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Title: Adding Marrow Adiposity and Cortical Porosity to Femoral Neck Areal Bone Mineral Density Improves the Discrimination of Women with Nonvertebral Fractures from Controls.
Austin Authors: Zebaze, Roger M D;Osima, Marit;Bui, Minh;Lukic, Marko;Wang, Xiaofang;Ghasem-Zadeh, Ali ;Eriksen, Erik F;Vais, Angela;Shore-Lorenti, Catherine;Ebeling, Peter;Seeman, Ego ;Bjørnerem, Åshild
Affiliation: Department of Clinical Medicine, University of Oslo, Oslo, Norway
Department of Endocrinology, Morbid Obesity and Preventive Medicine, Oslo University Hospital, Oslo, Norway
Department of Clinical Medicine, UiT The Arctic University of Norway, Tromsø, Norway
Depatment of Obstetrics and Gynecology, University Hospital of North Norway, Tromsø, Norway
Department of Endocrinology, Austin Health, Heidelberg, Victoria, Australia
Mary MacKillop Institute for Health Research, Australian Catholic University, Melbourne, Australia
Department of Medicine, School of Clinical Sciences, Monash Health, Monash University, Melbourne, Australia
Hudson Institute for Medical Research, Monash University, Melbourne, Australia
Centre for Epidemiology and Biostatistics, School of Population and Global Health, University of Melbourne, Melbourne, Australia
Department of Community Medicine, UiT The Arctic University of Norway, Tromsø, Norway
Department of Orthopaedic Surgery, University Hospital of North Norway, Tromsø, Norway
Department of Medicine, Austin Health, The University of Melbourne, Heidelberg, Victoria, Australia
Issue Date: Aug-2019 2019-03-18
Publication information: Journal of Bone and Mineral Research 2019; 34(8): 1451-1460
Abstract: Advancing age is accompanied by a reduction in bone formation and remodeling imbalance, which produces microstructural deterioration. This may be partly due to diversion of mesenchymal cells towards adipocytes rather than osteoblast lineage cells. We hypothesized that microstructural deterioration will be associated with an increased marrow adiposity, and each of these traits will be independently associated with nonvertebral fractures and improve discrimination of women with fractures from controls over that achieved by femoral neck (FN) areal bone mineral density (aBMD) alone. The marrow adiposity and bone microstructure were quantified from high-resolution peripheral quantitative computed tomography (HR-pQCT) images of the distal tibia and distal radius in 77 women aged 40-70 years with a recent nonvertebral fracture and 226 controls in Melbourne, Australia. Marrow fat measurement from HR-pQCT images was validated using direct histologic measurement as gold standard, at the distal radius of 15 sheep, with an agreement (R2 = 0.86, p < 0.0001). Each standard deviation (SD) higher distal tibia marrow adiposity was associated with 0.33 SD higher cortical porosity, 0.60 SD fewer, 0.24 SD thinner and 0.72 SD more separated trabeculae (all p < 0.05). Adjusted for age and FN aBMD, odds ratios (95% confidence interval) for fracture per SD higher marrow adiposity and cortical porosity were 3.39 (2.14-5.38) and 1.79 (1.14-2.80), respectively. Discrimination of women with fracture from controls improved when cortical porosity was added to FN aBMD and age (AUC 0.778 vs. 0.751, p = 0.006) or marrow adiposity was added to FN aBMD and age (AUC 0.825 vs. 0.751, p = 0.002). The model including FN aBMD, age, cortical porosity, trabecular thickness and marrow adiposity had an AUC = 0.888. Results were similar for the distal radius. Whether marrow adiposity and cortical porosity indices improve identification of women at risk for fractures requires validation in prospective studies. This article is protected by copyright. All rights reserved.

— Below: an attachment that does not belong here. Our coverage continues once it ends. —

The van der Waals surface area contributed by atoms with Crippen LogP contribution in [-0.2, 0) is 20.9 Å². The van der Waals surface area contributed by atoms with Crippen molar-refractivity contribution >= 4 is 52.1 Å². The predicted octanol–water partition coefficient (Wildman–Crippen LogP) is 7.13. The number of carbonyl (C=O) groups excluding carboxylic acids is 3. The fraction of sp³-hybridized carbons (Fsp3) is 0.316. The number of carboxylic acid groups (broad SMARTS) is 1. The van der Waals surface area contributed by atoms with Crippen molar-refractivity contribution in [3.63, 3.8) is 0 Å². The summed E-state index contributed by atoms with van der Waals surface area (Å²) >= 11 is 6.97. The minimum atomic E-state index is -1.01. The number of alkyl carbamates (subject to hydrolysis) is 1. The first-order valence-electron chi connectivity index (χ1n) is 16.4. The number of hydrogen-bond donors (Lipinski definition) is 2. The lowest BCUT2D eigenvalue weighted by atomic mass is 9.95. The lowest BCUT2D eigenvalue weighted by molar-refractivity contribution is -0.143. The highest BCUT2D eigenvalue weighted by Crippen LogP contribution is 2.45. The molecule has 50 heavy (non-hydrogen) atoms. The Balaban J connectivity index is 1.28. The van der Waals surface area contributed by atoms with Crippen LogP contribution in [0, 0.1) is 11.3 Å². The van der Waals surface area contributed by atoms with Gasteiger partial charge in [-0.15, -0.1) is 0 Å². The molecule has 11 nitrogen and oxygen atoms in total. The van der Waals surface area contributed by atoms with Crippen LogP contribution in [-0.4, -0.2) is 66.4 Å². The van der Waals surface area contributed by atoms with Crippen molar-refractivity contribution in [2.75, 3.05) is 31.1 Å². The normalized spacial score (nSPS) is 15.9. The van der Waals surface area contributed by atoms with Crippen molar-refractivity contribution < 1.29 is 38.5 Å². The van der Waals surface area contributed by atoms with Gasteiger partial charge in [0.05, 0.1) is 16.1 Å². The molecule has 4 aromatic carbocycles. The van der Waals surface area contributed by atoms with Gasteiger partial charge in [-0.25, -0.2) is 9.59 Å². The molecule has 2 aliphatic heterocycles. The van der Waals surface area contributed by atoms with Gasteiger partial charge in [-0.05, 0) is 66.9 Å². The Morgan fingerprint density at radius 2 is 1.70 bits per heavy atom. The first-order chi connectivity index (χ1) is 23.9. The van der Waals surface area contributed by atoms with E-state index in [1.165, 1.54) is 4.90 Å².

DOI: 10.1002/jbmr.3721
ORCID: 0000-0001-7406-9658
Journal: Journal of Bone and Mineral Research
PubMed URL: 30883870
Type: Journal Article
Subjects: HR-pQCT
cortical porosity
marrow adiposity
nonvertebral fracture
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